We had two beginners with us, including a fisheating vegetarian, so we decided to go with what was on the belt and not get into the really exciting stuff on the menu. Although we did get four orders of sashimi – two salmon and two hamachi (yellow tail). The belt moved slowly enough to get stuff off it easily, but fast enough to provide an interesting show. The table was stocked with soy sauce and some excellent pickled ginger slices, and freshly-prepared wasabi arrived with the drinks.

I can't remember everything we had, but it included: California, Philadelphia and Ebi Ten Uramaki, Edamame Beans, Japanese Pickled Vegetables, Chicken Gyosa, Kushi-Age, Vegetable Croquettes, Spring Roll, Tonkatsu, random nigiri and maki, and some little fried nibbles that we couldn't identify. With a beer for John and soft drinks for the rest of us, it came to £20 per head.

Sushi is one of those things, especially with the belts, where you could go on grazing for ages nages, and we did rather overdo it on quantity. But it was great fun, if you took something and didn't like it there were three other people to take it off your hands. And we tried all sorts of new stuff.

I'd definitely go again – you could do it a lot cheaper if you were careful what you had, or you could really splash out for a special occasion. There were a few things I spotted on the menu that I'd really like to try, as well …

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Discoveries – Spring 08

My grandfather didn't smoke and didn't drink (until after his militantly temperance wife died), but had his own ideas about what constituted an illicit treat. He and my dad used to let me stay up late with them watching old films on the telly – Bogart, Greenstreet, Lorre -  raiding the pantry for snacks of strong cheese and crunchy pickled onions.  People now can't understand why that was such a treat, the spread of the Ploughman's Lunch and supermarket Snack Box has created a terrible acceptance of plastic cheese and bland pickles. We put that right yesterday with a crusty brown loaf, a wedge of Collier's cheddar and some Barry Norman Pickled Onions. The cheese has that slightly gritty mouthfeel, strong and salty flavour, and not too crumbly but definitely not plasticine texture. The onions are magnificent, the closest to home-made I think I've bought (in a regular store, anyway). Dark brown, spicy, crunchy, those little green flecks that look like some poisonous metallic deposit. Brilliant. Just the thing to eat with a classic movie. Barry Norman understands.

Champagne Marmite – not sure about this. The Guinness one is yummy, quite sweet. This one is sourer, and sharper, like dry white wine left open for a day or two. Pleasant enough, but not one to search out.

The iron_trash community over on LiveJournal.

Konnyaku noodles, little bundles with appendages, boingy and springy.

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Apologies – reboot

I've been very bad about posting here. Some of that is to do with not being interested in food a lot pretty much since Christmas, some of it is sheer laziness. I want to get back into the habit, so I'm going to post regularly as much as I can. Which may mean a few posts will look at bit make-weight, but it's all in a good cause.

So, where are we?

Back on the DrGourmet plan mostly, in fact I had an email from them the other day saying that because I'm in some discussion groups and forums and mailing lists and suchlike, I can beta test a more interactive customised plan. I've sent off the data on us (height, weight, targets, dislikes) and we'll see what happens. Our major slippage, which is still a temptation, and we fell for it again this week, is to buy picnic lunches for the weekends. French crusty bread, real butter, pates, cheeses, salami, creamy dressed salads, especially coleslaw. We are better at it than we used to be, we eat less I think, but a lot of it is high in fat and salt. I try to buy fruit to go with it – apples, grapes, cherries, soft summer fruit, but it's very much an afterthought. And of course we don't finish it all in one go, so you end up buying top-ups and having it again.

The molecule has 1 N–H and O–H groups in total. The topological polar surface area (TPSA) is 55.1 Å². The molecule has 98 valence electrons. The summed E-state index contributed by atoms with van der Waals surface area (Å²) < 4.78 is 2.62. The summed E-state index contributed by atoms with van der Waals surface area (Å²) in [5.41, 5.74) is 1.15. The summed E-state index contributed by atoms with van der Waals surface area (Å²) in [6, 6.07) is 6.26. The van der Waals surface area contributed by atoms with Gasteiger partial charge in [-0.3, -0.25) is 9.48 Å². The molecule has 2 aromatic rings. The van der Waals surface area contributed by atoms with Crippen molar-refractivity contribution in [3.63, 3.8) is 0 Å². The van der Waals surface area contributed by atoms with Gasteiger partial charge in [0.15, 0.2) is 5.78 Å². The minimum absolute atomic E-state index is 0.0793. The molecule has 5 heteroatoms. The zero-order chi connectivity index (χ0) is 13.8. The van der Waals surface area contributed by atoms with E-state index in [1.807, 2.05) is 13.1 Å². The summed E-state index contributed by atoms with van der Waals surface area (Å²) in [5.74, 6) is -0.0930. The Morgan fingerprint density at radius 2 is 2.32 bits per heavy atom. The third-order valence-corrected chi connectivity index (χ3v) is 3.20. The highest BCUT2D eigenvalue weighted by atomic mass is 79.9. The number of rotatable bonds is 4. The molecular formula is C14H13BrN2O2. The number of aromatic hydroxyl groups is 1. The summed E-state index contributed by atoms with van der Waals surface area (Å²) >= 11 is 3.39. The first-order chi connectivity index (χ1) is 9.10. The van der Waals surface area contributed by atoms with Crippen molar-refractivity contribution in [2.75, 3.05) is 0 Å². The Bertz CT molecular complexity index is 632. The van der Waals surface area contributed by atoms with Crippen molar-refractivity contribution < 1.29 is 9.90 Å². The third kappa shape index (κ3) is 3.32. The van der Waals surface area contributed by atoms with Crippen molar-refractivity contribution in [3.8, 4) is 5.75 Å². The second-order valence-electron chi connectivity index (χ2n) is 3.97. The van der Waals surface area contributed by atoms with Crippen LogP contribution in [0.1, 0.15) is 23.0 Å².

In product news, our Waitrose has started stocking a whole new section of Japanese foods, with different brands and a wider range than they had before. No wasabi paste anymore, but they do have the powder, even if it is one of the cheaper ones that's cut with horseradish. Lower sodium soy sauce, which is one of the DrGourmet ingredients I haven't been able to get before. Some seaweeds, umeboshi puree, things like that. The Thai range looks a lot better too, I didn't go poking around in any detail.

For tea tonight we have four each large scallops with the roe, which I intend poaching in some white wine with herbs, and serving with some white bread and plain sliced pan-fried courgettes with a squeeze of lemon. It should be this – Scallops with Herbed Butter – but that's a lot of faff for a very similar result.

That's enough for today, I can feel more words dribbling out of my fingers and I want to save them for later.

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Crabstick and Cucumber Rolls

Another recipe from Sainsbury's magazine, June 1999. For 6 portions.

  • 18 crab sticks
  • 3" piece cucumber
  • 3 large eggs
  • 1 tbsp light soy sauce
  • 2 tsps vegetable oil
  • 1 level teaspoon finely grated ginger (or some wasabi paste)

Dipping sauce:

  • 120 mls sake
  • 1 tbsp caster sugar
  • 1 small red chilli, finely diced
  • 1 tsp finely grated ginger
  • salt

Mix the eggs and soy sauce, heat the oil in a 7" pan and make 6 thin omelette wrappers, cooked on both sides. Cool.

Quarter the crabsticks lengthways, cut the cucumber into pieces the same size and shape as the crabsticks, discarding the seeds but leaving the skin on. There should be some spare cucumber.

Trim the top and bottom edges of the omelettes, to about 5" across. Make rolls with the crabsticks and cucumber pieces (crabsticks to the outside, 2 pieces of cucumber in the middle) and a dab of ginger or wasabi. Keep them firmly rolled, but don't tear the omelettes. Wrap in clingfilm and chill for about an hour.

Make the dipping sauce, incorporating any spare cucumber, finely diced.

Let the rolls come to room temperature for about half an hour, and just before serving, trim the ends with a sharp knife to tidy them up and cut each one into 6 pieces. Serve with the dipping sauce.

(Not too unhealthy, it works out at half an egg per portion – although it's only really a starter. You could use Splenda instead of the sugar, and rice vinegar instead of most of the sake in the sauce. Could be a nice little lunch with some salad?)